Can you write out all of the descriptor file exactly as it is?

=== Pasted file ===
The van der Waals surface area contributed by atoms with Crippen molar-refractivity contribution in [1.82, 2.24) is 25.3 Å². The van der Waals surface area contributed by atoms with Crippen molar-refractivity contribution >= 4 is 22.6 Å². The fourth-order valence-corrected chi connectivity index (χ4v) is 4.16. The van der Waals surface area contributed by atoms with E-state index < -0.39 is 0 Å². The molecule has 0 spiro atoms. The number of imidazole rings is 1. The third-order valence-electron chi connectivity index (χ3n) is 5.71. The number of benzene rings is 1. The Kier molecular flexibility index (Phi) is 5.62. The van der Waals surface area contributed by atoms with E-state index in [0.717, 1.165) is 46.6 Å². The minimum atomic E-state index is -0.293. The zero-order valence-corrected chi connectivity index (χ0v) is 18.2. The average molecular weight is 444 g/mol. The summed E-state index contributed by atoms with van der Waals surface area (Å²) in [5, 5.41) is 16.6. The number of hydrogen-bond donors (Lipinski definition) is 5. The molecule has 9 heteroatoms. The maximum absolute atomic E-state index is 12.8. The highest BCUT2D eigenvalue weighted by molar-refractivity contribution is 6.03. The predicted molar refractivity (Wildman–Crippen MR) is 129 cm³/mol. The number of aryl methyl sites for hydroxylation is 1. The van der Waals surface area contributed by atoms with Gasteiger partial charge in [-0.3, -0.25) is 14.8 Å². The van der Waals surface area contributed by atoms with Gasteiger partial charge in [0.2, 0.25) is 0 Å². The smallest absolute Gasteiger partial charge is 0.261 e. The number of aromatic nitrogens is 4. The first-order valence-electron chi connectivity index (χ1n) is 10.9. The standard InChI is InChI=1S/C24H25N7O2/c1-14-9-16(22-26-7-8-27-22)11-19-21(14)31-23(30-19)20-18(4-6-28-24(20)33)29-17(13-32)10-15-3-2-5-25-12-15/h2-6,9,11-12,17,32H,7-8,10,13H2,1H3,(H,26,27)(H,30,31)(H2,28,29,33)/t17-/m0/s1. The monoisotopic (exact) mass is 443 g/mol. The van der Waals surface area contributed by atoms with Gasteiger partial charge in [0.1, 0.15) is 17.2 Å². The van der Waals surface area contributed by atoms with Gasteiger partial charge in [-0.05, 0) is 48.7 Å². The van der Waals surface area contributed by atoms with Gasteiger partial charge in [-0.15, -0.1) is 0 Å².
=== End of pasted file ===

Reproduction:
The van der Waals surface area contributed by atoms with Crippen molar-refractivity contribution in [1.82, 2.24) is 25.3 Å². The van der Waals surface area contributed by atoms with Crippen molar-refractivity contribution >= 4 is 22.6 Å². The fourth-order valence-corrected chi connectivity index (χ4v) is 4.16. The van der Waals surface area contributed by atoms with E-state index < -0.39 is 0 Å². The molecule has 0 spiro atoms. The number of imidazole rings is 1. The third-order valence-electron chi connectivity index (χ3n) is 5.71. The number of benzene rings is 1. The Kier molecular flexibility index (Phi) is 5.62. The van der Waals surface area contributed by atoms with E-state index in [0.717, 1.165) is 46.6 Å². The minimum atomic E-state index is -0.293. The zero-order valence-corrected chi connectivity index (χ0v) is 18.2. The average molecular weight is 444 g/mol. The summed E-state index contributed by atoms with van der Waals surface area (Å²) in [5, 5.41) is 16.6. The number of hydrogen-bond donors (Lipinski definition) is 5. The molecule has 9 heteroatoms. The maximum absolute atomic E-state index is 12.8. The highest BCUT2D eigenvalue weighted by molar-refractivity contribution is 6.03. The predicted molar refractivity (Wildman–Crippen MR) is 129 cm³/mol. The number of aryl methyl sites for hydroxylation is 1. The van der Waals surface area contributed by atoms with Gasteiger partial charge in [-0.3, -0.25) is 14.8 Å². The van der Waals surface area contributed by atoms with Gasteiger partial charge in [0.2, 0.25) is 0 Å². The smallest absolute Gasteiger partial charge is 0.261 e. The number of aromatic nitrogens is 4. The first-order valence-electron chi connectivity index (χ1n) is 10.9. The standard InChI is InChI=1S/C24H25N7O2/c1-14-9-16(22-26-7-8-27-22)11-19-21(14)31-23(30-19)20-18(4-6-28-24(20)33)29-17(13-32)10-15-3-2-5-25-12-15/h2-6,9,11-12,17,32H,7-8,10,13H2,1H3,(H,26,27)(H,30,31)(H2,28,29,33)/t17-/m0/s1. The monoisotopic (exact) mass is 443 g/mol. The van der Waals surface area contributed by atoms with Gasteiger partial charge in [0.1, 0.15) is 17.2 Å². The van der Waals surface area contributed by atoms with Gasteiger partial charge in [-0.05, 0) is 48.7 Å². The van der Waals surface area contributed by atoms with Gasteiger partial charge in [-0.15, -0.1) is 0 Å².